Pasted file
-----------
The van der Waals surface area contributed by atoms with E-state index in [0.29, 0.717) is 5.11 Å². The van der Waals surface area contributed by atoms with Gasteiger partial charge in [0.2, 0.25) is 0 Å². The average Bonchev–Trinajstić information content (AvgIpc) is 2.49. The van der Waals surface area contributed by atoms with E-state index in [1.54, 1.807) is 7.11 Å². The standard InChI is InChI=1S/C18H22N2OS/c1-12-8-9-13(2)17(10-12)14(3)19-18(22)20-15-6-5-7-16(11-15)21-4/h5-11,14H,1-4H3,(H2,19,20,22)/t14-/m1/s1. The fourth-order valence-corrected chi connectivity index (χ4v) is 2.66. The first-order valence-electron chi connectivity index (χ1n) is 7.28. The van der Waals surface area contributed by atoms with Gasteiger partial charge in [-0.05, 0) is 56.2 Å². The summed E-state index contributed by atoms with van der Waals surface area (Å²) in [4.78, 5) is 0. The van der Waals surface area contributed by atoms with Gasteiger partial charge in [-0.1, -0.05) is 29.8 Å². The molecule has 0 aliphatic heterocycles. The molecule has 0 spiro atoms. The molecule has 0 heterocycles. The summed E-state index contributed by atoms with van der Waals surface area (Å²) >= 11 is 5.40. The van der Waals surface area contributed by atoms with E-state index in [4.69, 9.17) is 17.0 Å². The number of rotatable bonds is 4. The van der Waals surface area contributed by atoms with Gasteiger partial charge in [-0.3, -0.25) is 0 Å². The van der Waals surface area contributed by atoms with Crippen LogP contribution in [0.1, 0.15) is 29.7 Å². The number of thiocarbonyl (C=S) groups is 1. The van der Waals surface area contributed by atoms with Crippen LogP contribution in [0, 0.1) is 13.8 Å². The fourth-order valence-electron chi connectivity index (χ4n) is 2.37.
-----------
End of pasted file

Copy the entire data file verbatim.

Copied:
The van der Waals surface area contributed by atoms with E-state index in [0.29, 0.717) is 5.11 Å². The van der Waals surface area contributed by atoms with Gasteiger partial charge in [0.2, 0.25) is 0 Å². The average Bonchev–Trinajstić information content (AvgIpc) is 2.49. The van der Waals surface area contributed by atoms with E-state index in [1.54, 1.807) is 7.11 Å². The standard InChI is InChI=1S/C18H22N2OS/c1-12-8-9-13(2)17(10-12)14(3)19-18(22)20-15-6-5-7-16(11-15)21-4/h5-11,14H,1-4H3,(H2,19,20,22)/t14-/m1/s1. The fourth-order valence-corrected chi connectivity index (χ4v) is 2.66. The first-order valence-electron chi connectivity index (χ1n) is 7.28. The van der Waals surface area contributed by atoms with Gasteiger partial charge in [-0.05, 0) is 56.2 Å². The summed E-state index contributed by atoms with van der Waals surface area (Å²) in [4.78, 5) is 0. The van der Waals surface area contributed by atoms with Gasteiger partial charge in [-0.1, -0.05) is 29.8 Å². The molecule has 0 aliphatic heterocycles. The molecule has 0 spiro atoms. The molecule has 0 heterocycles. The summed E-state index contributed by atoms with van der Waals surface area (Å²) >= 11 is 5.40. The van der Waals surface area contributed by atoms with E-state index in [4.69, 9.17) is 17.0 Å². The number of rotatable bonds is 4. The van der Waals surface area contributed by atoms with Gasteiger partial charge in [-0.3, -0.25) is 0 Å². The van der Waals surface area contributed by atoms with Crippen LogP contribution in [0.1, 0.15) is 29.7 Å². The number of thiocarbonyl (C=S) groups is 1. The van der Waals surface area contributed by atoms with Crippen LogP contribution in [0, 0.1) is 13.8 Å². The fourth-order valence-electron chi connectivity index (χ4n) is 2.37.